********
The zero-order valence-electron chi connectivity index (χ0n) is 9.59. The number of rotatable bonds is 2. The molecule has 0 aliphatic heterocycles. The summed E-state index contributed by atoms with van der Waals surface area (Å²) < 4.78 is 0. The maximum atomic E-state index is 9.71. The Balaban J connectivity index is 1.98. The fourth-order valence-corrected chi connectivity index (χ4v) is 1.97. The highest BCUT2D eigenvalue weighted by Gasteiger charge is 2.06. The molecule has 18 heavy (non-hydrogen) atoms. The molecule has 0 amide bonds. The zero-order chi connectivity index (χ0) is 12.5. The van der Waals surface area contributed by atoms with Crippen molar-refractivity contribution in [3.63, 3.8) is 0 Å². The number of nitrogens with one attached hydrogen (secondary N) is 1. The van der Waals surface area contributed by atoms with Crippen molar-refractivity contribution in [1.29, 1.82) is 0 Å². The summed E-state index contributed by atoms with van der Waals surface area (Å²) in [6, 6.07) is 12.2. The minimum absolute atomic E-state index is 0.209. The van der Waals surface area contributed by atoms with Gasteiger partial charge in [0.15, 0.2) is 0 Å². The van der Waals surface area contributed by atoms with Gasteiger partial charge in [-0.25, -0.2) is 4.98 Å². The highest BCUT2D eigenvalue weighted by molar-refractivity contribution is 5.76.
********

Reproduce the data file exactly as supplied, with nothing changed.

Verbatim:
The zero-order valence-electron chi connectivity index (χ0n) is 9.59. The number of rotatable bonds is 2. The molecule has 0 aliphatic heterocycles. The summed E-state index contributed by atoms with van der Waals surface area (Å²) < 4.78 is 0. The maximum atomic E-state index is 9.71. The Balaban J connectivity index is 1.98. The fourth-order valence-corrected chi connectivity index (χ4v) is 1.97. The highest BCUT2D eigenvalue weighted by Gasteiger charge is 2.06. The molecule has 18 heavy (non-hydrogen) atoms. The molecule has 0 amide bonds. The zero-order chi connectivity index (χ0) is 12.5. The van der Waals surface area contributed by atoms with Crippen molar-refractivity contribution in [3.63, 3.8) is 0 Å². The number of nitrogens with one attached hydrogen (secondary N) is 1. The van der Waals surface area contributed by atoms with Crippen molar-refractivity contribution in [1.29, 1.82) is 0 Å². The summed E-state index contributed by atoms with van der Waals surface area (Å²) in [6, 6.07) is 12.2. The minimum absolute atomic E-state index is 0.209. The van der Waals surface area contributed by atoms with Gasteiger partial charge in [0.15, 0.2) is 0 Å². The van der Waals surface area contributed by atoms with Gasteiger partial charge in [-0.25, -0.2) is 4.98 Å². The highest BCUT2D eigenvalue weighted by molar-refractivity contribution is 5.76.